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On Pierre Bourdieu: Three Responses

On Pierre Bourdieu: Three Responses On Pierre Bourdieu: Three Responses Pierre Bourdieu, one of the leading French intellectuals of the last twentyfive years, died on January 23, 2002, at the age of seventy one. Bourdieu, who was chair of sociology at the Collège de France and who taught at the École des Hautes Études en Sciences Sociales, was the author of twenty-five books, many of which have been translated into English, including: The State Nobility: Elite Schools in the Field of Power, Homo Academicus, Pascalian Meditations, and On Television. Probably his most influential work was Distinction: A Social Critique of the Judgement of Taste, published in France in 1979 and in the United States in 1984, which brought to the attention of an international audience his ideas about the powerful effects of class and other distinctions in contemporary societies. In the last decade of his life, he also gained notoriety in France as a leading critic of globalization. Due to the influence of his work on contemporary artistic practice and theory, October is publishing the following group of commemorative essays. —The Editors OCTOBER 101, Summer 2002, p. 3. © 2002 October Magazine, Ltd. and Massachusetts Institute of Technology. http://www.deepdyve.com/assets/images/DeepDyve-Logo-lg.png October MIT Press

On Pierre Bourdieu: Three Responses

October , Volume Summer 2002 (101) – Jul 1, 2002

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Publisher
MIT Press
Copyright
© 2002 October Magazine, Ltd. and Massachusetts Institute of Technology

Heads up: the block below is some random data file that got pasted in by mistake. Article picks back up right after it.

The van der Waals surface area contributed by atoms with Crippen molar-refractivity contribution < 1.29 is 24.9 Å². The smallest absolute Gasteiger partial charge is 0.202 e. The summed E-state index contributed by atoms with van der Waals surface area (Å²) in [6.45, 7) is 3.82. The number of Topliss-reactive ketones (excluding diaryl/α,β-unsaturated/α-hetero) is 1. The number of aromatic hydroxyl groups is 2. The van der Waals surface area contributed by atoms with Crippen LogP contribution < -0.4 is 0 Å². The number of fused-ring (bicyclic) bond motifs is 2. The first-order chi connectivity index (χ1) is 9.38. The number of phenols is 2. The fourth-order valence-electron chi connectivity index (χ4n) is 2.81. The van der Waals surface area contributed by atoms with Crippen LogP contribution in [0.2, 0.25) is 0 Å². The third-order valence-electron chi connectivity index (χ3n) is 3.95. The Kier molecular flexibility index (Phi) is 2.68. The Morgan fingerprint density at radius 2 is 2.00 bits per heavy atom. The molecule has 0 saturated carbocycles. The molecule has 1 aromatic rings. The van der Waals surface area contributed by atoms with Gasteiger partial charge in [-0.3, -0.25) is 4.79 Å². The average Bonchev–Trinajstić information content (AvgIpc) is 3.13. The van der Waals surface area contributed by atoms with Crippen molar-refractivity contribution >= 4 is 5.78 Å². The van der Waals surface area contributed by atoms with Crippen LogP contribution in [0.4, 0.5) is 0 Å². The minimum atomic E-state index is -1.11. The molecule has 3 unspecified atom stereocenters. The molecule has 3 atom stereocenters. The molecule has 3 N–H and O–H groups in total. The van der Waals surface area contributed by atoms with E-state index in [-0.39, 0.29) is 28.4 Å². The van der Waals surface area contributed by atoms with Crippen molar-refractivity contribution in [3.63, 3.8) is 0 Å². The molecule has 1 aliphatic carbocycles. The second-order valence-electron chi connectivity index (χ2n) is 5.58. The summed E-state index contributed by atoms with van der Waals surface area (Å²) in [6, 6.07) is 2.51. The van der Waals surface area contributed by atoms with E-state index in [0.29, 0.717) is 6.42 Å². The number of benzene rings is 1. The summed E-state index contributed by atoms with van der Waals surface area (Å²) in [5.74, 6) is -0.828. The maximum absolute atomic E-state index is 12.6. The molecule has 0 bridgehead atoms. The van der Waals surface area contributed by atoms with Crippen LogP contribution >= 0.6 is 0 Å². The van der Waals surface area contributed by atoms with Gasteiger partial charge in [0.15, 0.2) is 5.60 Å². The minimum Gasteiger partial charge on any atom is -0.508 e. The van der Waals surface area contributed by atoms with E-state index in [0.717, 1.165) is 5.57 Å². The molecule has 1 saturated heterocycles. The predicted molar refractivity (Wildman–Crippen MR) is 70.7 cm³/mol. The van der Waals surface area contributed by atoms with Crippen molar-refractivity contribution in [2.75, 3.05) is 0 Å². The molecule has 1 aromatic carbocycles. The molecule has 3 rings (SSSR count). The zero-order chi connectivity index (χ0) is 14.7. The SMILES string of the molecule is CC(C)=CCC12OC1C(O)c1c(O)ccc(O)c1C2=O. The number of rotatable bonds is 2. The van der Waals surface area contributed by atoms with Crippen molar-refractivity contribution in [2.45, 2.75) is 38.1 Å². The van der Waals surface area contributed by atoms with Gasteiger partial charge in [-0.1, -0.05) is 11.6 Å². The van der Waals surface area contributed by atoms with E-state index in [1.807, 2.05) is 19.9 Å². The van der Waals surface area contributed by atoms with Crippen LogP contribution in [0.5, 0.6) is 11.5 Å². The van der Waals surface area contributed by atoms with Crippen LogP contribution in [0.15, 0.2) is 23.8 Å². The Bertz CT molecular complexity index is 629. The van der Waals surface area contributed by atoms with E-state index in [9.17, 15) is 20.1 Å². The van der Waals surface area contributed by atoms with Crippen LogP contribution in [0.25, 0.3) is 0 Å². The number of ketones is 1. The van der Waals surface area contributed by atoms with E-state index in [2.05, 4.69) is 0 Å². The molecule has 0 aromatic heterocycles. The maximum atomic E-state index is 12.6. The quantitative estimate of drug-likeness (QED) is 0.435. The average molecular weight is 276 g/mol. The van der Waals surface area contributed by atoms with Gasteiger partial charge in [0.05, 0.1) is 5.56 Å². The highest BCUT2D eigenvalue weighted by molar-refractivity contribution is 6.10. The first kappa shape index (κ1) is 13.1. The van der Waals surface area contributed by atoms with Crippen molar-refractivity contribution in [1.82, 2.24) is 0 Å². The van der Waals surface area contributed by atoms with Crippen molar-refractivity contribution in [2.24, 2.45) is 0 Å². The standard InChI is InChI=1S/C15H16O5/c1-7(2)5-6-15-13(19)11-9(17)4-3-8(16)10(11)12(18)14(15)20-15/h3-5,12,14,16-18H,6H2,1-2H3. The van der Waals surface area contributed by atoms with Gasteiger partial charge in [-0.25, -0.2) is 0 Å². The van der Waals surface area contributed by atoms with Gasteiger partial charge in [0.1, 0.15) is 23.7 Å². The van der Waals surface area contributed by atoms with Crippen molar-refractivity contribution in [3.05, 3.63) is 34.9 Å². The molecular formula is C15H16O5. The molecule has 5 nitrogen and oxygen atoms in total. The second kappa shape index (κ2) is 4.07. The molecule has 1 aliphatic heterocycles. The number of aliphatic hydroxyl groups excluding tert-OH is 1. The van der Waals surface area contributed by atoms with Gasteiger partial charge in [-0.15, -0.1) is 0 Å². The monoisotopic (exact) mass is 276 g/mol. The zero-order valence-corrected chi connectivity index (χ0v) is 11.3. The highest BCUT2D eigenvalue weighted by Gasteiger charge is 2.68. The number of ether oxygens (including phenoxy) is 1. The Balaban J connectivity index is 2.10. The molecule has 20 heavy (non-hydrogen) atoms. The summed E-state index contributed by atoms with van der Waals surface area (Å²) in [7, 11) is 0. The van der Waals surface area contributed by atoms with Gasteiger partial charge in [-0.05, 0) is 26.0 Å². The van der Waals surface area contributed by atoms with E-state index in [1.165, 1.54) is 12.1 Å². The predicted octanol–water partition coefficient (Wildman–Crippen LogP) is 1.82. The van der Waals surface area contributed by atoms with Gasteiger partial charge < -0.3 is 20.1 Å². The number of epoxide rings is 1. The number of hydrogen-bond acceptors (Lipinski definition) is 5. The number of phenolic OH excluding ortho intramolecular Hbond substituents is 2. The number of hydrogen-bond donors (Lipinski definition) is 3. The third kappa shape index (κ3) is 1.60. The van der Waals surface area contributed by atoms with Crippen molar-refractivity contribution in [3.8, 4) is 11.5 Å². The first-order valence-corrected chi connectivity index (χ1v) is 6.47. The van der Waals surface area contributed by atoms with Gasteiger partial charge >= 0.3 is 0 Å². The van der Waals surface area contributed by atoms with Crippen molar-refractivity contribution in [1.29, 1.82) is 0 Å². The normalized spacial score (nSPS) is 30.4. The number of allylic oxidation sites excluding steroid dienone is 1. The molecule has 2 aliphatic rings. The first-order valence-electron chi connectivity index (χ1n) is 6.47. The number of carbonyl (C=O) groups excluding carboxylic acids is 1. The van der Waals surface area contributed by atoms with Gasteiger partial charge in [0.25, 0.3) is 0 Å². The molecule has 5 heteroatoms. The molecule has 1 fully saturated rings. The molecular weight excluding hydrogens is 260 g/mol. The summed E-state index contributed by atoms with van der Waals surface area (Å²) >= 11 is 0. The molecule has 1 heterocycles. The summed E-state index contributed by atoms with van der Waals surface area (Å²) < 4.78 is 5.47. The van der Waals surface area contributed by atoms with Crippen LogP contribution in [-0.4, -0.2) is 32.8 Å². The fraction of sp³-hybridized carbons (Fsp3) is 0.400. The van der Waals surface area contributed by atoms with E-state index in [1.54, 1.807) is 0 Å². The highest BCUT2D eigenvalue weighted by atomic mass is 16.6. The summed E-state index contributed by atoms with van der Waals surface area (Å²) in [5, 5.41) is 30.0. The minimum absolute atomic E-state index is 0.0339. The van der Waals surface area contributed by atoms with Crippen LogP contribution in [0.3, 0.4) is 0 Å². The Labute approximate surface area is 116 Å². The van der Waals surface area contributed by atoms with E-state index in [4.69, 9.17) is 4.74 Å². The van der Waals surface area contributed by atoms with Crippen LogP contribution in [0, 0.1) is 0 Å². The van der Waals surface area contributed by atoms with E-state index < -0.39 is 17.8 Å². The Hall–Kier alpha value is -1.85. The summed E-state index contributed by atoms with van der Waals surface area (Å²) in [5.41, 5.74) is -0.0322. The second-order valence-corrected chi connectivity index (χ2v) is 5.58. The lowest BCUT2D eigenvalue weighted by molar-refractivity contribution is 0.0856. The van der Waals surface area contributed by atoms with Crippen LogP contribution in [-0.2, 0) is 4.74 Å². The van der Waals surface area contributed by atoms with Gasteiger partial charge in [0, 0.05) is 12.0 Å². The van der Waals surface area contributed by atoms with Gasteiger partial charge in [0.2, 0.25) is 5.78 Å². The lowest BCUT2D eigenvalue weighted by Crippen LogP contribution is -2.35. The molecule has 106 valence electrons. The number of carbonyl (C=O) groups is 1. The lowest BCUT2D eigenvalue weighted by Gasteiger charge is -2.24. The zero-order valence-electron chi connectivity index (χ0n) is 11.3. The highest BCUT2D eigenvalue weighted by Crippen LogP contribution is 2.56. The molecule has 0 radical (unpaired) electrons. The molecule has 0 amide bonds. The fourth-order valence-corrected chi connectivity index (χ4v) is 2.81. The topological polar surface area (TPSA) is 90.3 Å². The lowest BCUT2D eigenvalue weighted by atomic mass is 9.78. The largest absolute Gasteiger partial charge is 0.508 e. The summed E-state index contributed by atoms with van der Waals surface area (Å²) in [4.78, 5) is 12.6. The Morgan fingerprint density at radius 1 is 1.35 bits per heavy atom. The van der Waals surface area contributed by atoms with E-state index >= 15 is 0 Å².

ISSN
0162-2870
eISSN
1536-013X
DOI
10.1162/016228702320275427
Publisher site
See Article on Publisher Site

Abstract

On Pierre Bourdieu: Three Responses Pierre Bourdieu, one of the leading French intellectuals of the last twentyfive years, died on January 23, 2002, at the age of seventy one. Bourdieu, who was chair of sociology at the Collège de France and who taught at the École des Hautes Études en Sciences Sociales, was the author of twenty-five books, many of which have been translated into English, including: The State Nobility: Elite Schools in the Field of Power, Homo Academicus, Pascalian Meditations, and On Television. Probably his most influential work was Distinction: A Social Critique of the Judgement of Taste, published in France in 1979 and in the United States in 1984, which brought to the attention of an international audience his ideas about the powerful effects of class and other distinctions in contemporary societies. In the last decade of his life, he also gained notoriety in France as a leading critic of globalization. Due to the influence of his work on contemporary artistic practice and theory, October is publishing the following group of commemorative essays. —The Editors OCTOBER 101, Summer 2002, p. 3. © 2002 October Magazine, Ltd. and Massachusetts Institute of Technology.

Journal

OctoberMIT Press

Published: Jul 1, 2002

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